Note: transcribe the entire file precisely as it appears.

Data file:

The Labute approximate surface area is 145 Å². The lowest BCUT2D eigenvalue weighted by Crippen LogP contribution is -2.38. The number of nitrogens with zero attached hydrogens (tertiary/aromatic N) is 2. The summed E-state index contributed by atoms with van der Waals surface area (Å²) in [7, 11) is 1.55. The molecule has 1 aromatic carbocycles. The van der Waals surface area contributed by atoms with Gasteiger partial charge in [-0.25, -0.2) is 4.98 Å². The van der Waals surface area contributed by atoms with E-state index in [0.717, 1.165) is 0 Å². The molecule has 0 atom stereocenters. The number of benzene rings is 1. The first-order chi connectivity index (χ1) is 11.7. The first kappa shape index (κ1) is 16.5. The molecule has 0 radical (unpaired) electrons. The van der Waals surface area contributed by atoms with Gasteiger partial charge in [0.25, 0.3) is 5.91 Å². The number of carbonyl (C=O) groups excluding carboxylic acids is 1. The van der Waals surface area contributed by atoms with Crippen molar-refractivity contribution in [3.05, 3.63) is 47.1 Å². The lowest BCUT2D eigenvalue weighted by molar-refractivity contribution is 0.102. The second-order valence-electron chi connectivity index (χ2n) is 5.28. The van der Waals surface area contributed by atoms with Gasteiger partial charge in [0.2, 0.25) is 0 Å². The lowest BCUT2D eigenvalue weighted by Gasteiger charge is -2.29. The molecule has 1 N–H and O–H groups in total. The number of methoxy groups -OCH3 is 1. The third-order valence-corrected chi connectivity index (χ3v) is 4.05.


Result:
The Labute approximate surface area is 145 Å². The lowest BCUT2D eigenvalue weighted by Crippen LogP contribution is -2.38. The number of nitrogens with zero attached hydrogens (tertiary/aromatic N) is 2. The summed E-state index contributed by atoms with van der Waals surface area (Å²) in [7, 11) is 1.55. The molecule has 1 aromatic carbocycles. The van der Waals surface area contributed by atoms with Gasteiger partial charge in [-0.25, -0.2) is 4.98 Å². The van der Waals surface area contributed by atoms with E-state index in [0.717, 1.165) is 0 Å². The molecule has 0 atom stereocenters. The number of benzene rings is 1. The first-order chi connectivity index (χ1) is 11.7. The first kappa shape index (κ1) is 16.5. The molecule has 0 radical (unpaired) electrons. The van der Waals surface area contributed by atoms with Gasteiger partial charge in [0.25, 0.3) is 5.91 Å². The number of carbonyl (C=O) groups excluding carboxylic acids is 1. The van der Waals surface area contributed by atoms with Crippen molar-refractivity contribution in [3.05, 3.63) is 47.1 Å². The lowest BCUT2D eigenvalue weighted by molar-refractivity contribution is 0.102. The second-order valence-electron chi connectivity index (χ2n) is 5.28. The van der Waals surface area contributed by atoms with Gasteiger partial charge in [0.2, 0.25) is 0 Å². The lowest BCUT2D eigenvalue weighted by Gasteiger charge is -2.29. The molecule has 1 N–H and O–H groups in total. The number of methoxy groups -OCH3 is 1. The third-order valence-corrected chi connectivity index (χ3v) is 4.05.